Lyall’s paper is very cautious; there’s plenty of good sciency explanation of method and prior work.
Although both PCBs and OCPs have known adverse effects on neurodevelopment (Korrick and Sagiv 2008; Ribas-Fitó et al. 2001; Rosas and Eskenazi 2008), only a few studies have examined prenatal exposure in association with risk of ASD specifically. A nonsignificant association for total prenatal PCB exposure was suggested in one small pilot study (Cheslack-Postava et al. 2013), while conflicting findings were reported for gestational exposure to PCBs and other endocrine-disrupting chemicals in association with autistic behaviors in another small study (Braun et al. 2014). A few additional studies have more indirectly suggested associations between ASD and exposure to these chemicals, as estimated by parental occupations, proximity to agricultural organochlorine pesticide use, or postnatal exposures (Felicetti 1981; Roberts et al. 2007; Rossignol et al. 2014; Windham et al. 2013). A number of investigations have examined OC exposure in association with a range of cognitive and developmental outcome measures, as reviewed elsewhere (Jurewicz et al. 2013), though work examining the diagnosis of ID (intellectual disability without autism) is limited. Thus, sufficiently powered studies examining ASD and ID risk in association with OCC exposure using biosamples collected during developmentally relevant time periods are lacking, leading us to conduct the current analyses.
The conclusions, though, are not waffly at all:
The results of this large, population based case–control study suggest that exposure to PCB congeners in utero may influence risk of ASD in offspring. This is one of the few studies to date examining prenatal exposure to OCCs, with exposures assessed from biospecimens collected during pregnancy, in relation to ASD and ID diagnoses. Our findings add to potential neurodevelopmental concerns surrounding these chemicals.
A study in 2010 by Boyd Barr et. al, identified organophosphates as implicated in ADHD [berkeley news] – there are many papers by Barr et. al, on NIH’s website.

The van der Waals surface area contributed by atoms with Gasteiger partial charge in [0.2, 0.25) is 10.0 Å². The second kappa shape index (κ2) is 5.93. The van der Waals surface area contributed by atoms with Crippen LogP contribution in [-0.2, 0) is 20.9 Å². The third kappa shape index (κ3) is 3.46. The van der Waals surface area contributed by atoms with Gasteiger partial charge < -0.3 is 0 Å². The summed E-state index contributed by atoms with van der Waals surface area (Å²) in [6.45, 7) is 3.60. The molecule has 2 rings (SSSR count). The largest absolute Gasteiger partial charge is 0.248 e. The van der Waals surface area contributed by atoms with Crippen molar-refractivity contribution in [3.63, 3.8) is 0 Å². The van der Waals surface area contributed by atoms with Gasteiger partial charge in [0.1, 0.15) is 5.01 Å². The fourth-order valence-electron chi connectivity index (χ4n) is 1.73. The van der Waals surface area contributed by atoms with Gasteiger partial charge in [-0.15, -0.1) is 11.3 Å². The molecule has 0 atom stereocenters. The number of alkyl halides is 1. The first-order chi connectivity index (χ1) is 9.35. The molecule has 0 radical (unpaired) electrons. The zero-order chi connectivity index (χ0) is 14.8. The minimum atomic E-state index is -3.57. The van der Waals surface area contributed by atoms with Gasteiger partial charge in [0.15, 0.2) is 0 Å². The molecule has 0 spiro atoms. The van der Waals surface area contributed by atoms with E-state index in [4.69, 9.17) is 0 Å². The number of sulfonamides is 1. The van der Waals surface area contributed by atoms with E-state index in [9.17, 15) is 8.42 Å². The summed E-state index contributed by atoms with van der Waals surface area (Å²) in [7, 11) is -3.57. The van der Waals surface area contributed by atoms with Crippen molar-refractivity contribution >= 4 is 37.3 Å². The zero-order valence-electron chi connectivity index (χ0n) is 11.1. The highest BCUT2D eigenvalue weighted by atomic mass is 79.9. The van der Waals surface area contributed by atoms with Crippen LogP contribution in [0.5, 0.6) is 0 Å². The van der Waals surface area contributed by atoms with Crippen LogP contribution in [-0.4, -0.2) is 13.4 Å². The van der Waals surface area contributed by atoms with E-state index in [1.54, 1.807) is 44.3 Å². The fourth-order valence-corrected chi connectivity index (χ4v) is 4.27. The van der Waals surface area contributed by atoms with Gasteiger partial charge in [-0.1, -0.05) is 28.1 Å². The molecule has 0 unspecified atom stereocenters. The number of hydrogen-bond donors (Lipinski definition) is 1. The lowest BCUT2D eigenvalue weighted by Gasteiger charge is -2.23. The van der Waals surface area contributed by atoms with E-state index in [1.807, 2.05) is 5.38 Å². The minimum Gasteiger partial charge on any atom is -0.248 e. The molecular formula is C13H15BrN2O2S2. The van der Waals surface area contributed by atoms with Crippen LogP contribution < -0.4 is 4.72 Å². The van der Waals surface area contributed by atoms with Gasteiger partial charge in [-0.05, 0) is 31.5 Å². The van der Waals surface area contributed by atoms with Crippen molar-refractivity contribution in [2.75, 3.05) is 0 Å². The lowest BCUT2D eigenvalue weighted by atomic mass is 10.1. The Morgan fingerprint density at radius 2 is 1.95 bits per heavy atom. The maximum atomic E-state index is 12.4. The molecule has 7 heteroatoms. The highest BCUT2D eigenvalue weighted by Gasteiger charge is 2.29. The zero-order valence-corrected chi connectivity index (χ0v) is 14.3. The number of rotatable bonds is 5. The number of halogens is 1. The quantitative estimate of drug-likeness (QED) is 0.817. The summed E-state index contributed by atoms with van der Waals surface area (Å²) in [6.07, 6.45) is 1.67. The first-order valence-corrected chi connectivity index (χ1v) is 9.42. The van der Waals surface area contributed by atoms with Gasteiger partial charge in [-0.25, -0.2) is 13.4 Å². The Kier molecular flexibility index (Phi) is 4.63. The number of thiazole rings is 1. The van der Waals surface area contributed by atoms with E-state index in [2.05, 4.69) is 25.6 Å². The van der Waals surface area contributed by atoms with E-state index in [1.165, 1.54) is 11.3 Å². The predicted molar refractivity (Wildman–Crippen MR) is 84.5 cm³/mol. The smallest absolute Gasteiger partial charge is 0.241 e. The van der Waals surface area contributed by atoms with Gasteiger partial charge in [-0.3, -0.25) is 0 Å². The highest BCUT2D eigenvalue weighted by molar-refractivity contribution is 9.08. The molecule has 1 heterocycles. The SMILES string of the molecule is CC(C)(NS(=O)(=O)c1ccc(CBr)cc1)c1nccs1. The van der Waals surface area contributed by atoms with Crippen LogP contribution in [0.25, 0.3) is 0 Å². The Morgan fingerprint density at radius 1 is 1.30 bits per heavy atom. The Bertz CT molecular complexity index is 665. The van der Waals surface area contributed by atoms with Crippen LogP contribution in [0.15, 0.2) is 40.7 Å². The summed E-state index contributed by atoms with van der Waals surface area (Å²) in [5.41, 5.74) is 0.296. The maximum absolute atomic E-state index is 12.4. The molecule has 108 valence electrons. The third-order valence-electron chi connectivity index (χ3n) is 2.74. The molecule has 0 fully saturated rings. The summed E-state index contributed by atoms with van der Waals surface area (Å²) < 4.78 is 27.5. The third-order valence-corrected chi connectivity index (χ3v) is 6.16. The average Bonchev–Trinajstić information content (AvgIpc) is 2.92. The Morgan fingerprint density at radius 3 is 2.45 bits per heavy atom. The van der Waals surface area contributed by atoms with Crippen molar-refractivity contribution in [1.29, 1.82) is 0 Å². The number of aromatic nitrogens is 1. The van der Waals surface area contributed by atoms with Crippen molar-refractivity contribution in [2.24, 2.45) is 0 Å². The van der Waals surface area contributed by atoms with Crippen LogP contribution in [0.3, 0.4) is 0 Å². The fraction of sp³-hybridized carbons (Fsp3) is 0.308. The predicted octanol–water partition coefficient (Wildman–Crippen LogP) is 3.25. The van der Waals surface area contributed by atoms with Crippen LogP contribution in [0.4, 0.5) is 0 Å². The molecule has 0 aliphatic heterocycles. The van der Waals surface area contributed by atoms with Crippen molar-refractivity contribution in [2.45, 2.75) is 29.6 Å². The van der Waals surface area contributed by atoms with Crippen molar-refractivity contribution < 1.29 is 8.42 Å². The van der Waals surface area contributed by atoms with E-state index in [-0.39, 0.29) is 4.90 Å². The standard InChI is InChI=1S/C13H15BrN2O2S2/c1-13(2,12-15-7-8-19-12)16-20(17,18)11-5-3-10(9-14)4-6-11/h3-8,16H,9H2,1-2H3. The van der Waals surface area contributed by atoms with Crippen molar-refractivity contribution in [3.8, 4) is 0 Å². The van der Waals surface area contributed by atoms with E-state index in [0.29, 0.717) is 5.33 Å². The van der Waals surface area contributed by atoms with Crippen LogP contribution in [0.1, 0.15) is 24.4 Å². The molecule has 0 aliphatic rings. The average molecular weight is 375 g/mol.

Children who were exposed to organophosphate pesticides while still in their mother’s womb were more likely to develop attention disorders years later, according to a new study by researchers at the University of California, Berkeley’s School of Public Health.
The new findings, to be published Aug. 19 in the journal Environmental Health Perspectives (EHP), are the first to examine the influence of prenatal organophosphate exposure on the later development of attention problems. The researchers found that prenatal levels of organophosphate metabolites were significantly linked to attention problems at age 5, with the effects apparently stronger among boys.
What amazes me is that nobody seems to be talking about this stuff, but antivaxxers have all heard of Andrew Wakefield.
Mild disclaimer: I believe that the source material I’m writing about is pretty clear and comprehensible to a layman, let alone someone with a couple of semesters of neuroanatomy and testing methods. Based on my understanding circa 1985 this all seems pretty clear. I am not saying “panic!” and I am not trying to be the next Andrew Wakefield – do not go running around, based on this, telling people to freak out. I do think that it’s a study worth tracking, and I’ve got a google news search set up so if anything more on this story drops, I’ll know about it. If one of you brings more/better knowledge to the table than I do, I welcome being corrected even if it’s roughly.
Drexel University has a more layman-oriented description of the study. [Drexel]
National Geographic has a good article summarizing the organophosphate problem. [ng]
I was curious what may have caused the spike in interest regarding Wakefield, who ought to be thoroughly “has been” in April 2016. It appears that the spike in interest corresponds to the announcements about the movie “Vaxxed” [stat] – the Hollywood treatment of Wakefield that was promoted, then pulled, by Robert DeNiro.
I believe they are mostly abated, now, but PCBs used to be in the liquid oils used to cool transformers. I probably wiped my share of them in my hair and on my face back in my “disassembling electronics” days. The big transformers at power stations used to be full of them (I took one of those apart, once; they’re really cool!)
In case you’re worried, most insecticides in use nowadays are permethrin/pyrethrin or related; they work by screwing up a cell’s energy pump; they aren’t neurotoxins. But they’re probably still nothing you want to bathe a fetus in.
The Union Carbide plant in Bohpal, India, which killed ~2,500 people was a plant making insecticide. Methyl Isocyanate was the particular toxic chemical that leaked and did the damage; the plant made carbaryl, trade name: Sevin. [wikipedia] It’s another acetylcholinesterase inhibitor insecticide.